Researchers find driver of breast cancer stem cell metastasis

July 24, 2012

The finding involves the cancer gene RhoC, which has previously been shown to promote metastasis of many types of cancer. RhoC levels increase as breast cancer progresses and high levels of RhoC are associated with worse patient survival.

Cancer are the small number of cells within a tumor that are believed to fuel the tumor's growth and spread. Researchers believe traditional chemotherapy and radiation treatments often become ineffective because they do not kill the cancer stem cells, and that the key to future treatments is to develop drugs that target and kill these cells.

This new study, which appears online in PLoS ONE, suggests a new way to get at the cancer stem cells.

"Targeting the specific molecular cogs driving the cancer stem cell machinery responsible for the cancer spreading has potential for future treatments. Eliminating cancer stem cells may ultimately be necessary to cure certain cancers, but in the meantime, we may be able to manage the cancer stem and the invasive behaviors of these cells by disrupting the molecular machinery, using RhoC as a target," says senior study author Sofia D. Merajver, M.D., Ph.D., professor of internal medicine and epidemiology at the University of Michigan and scientific director of the breast oncology program at the U-M Comprehensive Cancer Center.

The researchers looked at breast cancer cell lines that were highly metastatic and cell lines from normal . By inhibiting or overexpressing RhoC, they found that RhoC expression is necessary to cause metastasis in both cell lines, and that RhoC overexpression alone can cause metastasis. The researchers also tested this in mice and had similar results.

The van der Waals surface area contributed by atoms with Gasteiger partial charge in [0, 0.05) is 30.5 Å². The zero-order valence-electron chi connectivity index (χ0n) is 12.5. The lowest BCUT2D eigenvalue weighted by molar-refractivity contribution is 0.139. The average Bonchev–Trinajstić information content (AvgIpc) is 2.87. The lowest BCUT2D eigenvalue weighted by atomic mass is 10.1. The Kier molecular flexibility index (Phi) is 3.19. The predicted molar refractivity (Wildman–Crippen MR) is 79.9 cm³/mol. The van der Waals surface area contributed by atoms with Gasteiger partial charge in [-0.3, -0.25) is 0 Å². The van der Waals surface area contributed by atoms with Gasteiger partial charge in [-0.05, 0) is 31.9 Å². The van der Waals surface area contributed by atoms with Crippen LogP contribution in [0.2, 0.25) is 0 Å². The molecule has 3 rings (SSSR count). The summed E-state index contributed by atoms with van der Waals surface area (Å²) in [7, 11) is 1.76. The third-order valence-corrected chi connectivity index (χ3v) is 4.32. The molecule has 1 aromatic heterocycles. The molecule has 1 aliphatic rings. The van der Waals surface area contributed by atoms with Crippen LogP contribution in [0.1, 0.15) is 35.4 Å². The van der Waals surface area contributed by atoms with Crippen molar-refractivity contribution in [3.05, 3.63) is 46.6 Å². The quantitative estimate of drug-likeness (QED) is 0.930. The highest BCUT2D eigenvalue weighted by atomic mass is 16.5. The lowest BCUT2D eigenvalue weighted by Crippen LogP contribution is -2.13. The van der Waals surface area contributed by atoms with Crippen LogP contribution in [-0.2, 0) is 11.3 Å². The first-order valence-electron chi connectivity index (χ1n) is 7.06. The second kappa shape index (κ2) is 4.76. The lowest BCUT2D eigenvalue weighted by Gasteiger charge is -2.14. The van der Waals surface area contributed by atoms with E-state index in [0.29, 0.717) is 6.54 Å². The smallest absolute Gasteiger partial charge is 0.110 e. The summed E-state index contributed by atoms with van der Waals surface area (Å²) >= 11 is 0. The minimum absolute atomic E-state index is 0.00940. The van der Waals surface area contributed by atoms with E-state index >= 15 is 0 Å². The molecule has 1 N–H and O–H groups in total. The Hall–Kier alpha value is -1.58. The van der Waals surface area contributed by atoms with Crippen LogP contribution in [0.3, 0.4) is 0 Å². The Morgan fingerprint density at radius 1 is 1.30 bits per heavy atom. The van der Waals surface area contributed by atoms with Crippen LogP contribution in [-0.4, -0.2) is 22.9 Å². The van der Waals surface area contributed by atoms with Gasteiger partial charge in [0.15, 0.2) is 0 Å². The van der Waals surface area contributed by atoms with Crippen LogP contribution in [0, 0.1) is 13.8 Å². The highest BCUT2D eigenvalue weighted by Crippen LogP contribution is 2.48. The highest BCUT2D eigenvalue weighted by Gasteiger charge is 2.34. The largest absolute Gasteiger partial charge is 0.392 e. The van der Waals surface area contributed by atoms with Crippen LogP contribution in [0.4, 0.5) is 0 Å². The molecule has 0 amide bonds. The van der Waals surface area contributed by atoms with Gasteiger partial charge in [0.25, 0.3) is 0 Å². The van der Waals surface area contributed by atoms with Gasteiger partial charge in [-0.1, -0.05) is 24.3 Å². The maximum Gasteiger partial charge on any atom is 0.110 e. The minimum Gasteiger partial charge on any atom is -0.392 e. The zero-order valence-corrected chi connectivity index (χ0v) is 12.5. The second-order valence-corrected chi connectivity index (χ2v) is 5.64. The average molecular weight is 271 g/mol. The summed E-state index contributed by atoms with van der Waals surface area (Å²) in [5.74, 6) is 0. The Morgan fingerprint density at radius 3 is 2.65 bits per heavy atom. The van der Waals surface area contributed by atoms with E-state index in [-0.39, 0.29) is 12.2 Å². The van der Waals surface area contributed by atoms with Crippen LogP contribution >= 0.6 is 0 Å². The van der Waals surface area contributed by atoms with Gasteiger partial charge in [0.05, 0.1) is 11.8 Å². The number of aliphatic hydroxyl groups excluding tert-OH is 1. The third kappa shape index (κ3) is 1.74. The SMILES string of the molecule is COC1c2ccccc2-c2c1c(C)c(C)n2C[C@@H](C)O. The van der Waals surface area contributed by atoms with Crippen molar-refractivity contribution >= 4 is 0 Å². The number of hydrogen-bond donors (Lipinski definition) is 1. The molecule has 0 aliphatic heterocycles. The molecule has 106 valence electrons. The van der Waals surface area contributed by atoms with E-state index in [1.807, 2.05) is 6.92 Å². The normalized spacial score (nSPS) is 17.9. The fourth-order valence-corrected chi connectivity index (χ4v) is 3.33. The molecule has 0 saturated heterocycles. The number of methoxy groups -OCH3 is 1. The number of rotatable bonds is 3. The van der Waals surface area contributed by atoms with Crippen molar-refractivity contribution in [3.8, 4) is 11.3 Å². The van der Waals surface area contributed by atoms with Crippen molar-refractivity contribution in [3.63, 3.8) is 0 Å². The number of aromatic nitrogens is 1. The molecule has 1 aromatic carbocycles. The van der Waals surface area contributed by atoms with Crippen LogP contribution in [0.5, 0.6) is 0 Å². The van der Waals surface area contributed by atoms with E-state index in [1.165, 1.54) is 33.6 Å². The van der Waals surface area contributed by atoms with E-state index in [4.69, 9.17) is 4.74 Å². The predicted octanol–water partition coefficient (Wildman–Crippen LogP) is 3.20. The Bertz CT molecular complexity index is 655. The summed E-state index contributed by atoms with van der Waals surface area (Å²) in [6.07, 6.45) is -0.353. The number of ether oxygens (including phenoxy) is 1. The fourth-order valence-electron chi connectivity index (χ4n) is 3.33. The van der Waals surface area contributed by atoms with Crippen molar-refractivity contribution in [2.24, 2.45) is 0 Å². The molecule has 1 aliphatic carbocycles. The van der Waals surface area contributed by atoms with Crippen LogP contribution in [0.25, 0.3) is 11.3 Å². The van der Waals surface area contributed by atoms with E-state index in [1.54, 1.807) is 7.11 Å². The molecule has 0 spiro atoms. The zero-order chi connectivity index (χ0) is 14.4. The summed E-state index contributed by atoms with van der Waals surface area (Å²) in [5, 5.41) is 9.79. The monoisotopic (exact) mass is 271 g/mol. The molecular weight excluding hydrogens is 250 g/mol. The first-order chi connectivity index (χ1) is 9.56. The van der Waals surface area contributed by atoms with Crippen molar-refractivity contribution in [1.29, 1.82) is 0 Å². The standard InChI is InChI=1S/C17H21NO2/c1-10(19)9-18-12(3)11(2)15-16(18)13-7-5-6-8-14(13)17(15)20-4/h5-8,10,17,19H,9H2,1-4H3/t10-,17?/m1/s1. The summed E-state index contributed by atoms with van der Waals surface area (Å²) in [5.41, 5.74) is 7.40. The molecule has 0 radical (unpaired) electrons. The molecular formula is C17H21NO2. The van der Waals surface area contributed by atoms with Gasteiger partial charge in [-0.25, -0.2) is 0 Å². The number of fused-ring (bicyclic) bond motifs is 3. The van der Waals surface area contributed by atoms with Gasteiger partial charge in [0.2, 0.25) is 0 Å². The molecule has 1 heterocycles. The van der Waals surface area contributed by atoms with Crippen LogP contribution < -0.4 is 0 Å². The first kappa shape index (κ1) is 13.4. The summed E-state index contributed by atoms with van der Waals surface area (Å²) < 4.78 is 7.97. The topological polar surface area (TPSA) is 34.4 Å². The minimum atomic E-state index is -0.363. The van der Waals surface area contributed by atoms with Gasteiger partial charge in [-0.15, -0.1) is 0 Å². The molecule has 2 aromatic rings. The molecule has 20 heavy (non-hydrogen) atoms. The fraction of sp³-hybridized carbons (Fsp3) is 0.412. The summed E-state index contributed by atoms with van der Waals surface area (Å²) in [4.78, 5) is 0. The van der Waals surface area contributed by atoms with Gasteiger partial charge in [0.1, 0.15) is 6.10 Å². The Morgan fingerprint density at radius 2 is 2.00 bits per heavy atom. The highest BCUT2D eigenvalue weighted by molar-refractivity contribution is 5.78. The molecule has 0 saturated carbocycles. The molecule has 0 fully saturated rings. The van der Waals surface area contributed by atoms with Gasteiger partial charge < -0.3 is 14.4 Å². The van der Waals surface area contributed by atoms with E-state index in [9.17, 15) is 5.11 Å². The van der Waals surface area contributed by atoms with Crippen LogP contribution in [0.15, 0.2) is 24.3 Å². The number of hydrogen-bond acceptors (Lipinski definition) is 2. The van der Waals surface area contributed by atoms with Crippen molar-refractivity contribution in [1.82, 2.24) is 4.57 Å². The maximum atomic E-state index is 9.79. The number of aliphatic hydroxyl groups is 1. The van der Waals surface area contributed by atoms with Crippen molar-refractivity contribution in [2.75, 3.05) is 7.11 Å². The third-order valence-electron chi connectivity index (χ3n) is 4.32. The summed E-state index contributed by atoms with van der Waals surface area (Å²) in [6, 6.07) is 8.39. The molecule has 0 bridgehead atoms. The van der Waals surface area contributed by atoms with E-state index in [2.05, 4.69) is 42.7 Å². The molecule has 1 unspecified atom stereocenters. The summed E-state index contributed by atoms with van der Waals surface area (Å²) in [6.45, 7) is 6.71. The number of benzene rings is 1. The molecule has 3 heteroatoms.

Merajver's lab, in conjunction with other U-M researchers, is studying a novel small molecule drug to inhibit RhoC, which has shown promising initial results in the laboratory. The researchers are continuing to develop this inhibitor, which will require several years of additional testing in the laboratory before potentially advancing to clinical trials.

Breast cancer statistics: 229,060 Americans will be diagnosed with this year and 39,920 will die from the disease, according to the American Cancer Society

Explore further: Cell movement provides clues to aggressive breast cancer

More information: PLoS ONE, Vol. 7, No. 7, July 2012, doi: 10.1371/journal.pone.0040979

Related Stories

Cell movement provides clues to aggressive breast cancer

October 3, 2011

Researchers from the University of Michigan Comprehensive Cancer Center have identified a specific molecule that alters how breast cancer cells move. This affects the cells' ability to spread or metastasize to distant parts ...

Avastin, Sutent increase breast cancer stem cells, study shows

January 25, 2012

Cancer treatments designed to block the growth of blood vessels were found to increase the number of cancer stem cells in breast tumors in mice, suggesting a possible explanation for why these drugs don't lead to longer survival, ...

Recommended for you

Combination therapy can prevent cytostatic resistance

November 26, 2015

Researchers at Karolinska Institutet have found a new way of preventing resistance to cytostatics used in the treatment of cancers such as medulloblastoma, the most common form of malignant brain tumour in children. The promising ...

Forecasting the path of breast cancer in a patient

November 23, 2015

USC researchers have developed a mathematical model to forecast metastatic breast cancer survival rates using techniques usually reserved for weather prediction, financial forecasting and surfing the Web.


Please sign in to add a comment. Registration is free, and takes less than a minute. Read more

Click here to reset your password.
Sign in to get notified via email when new comments are made.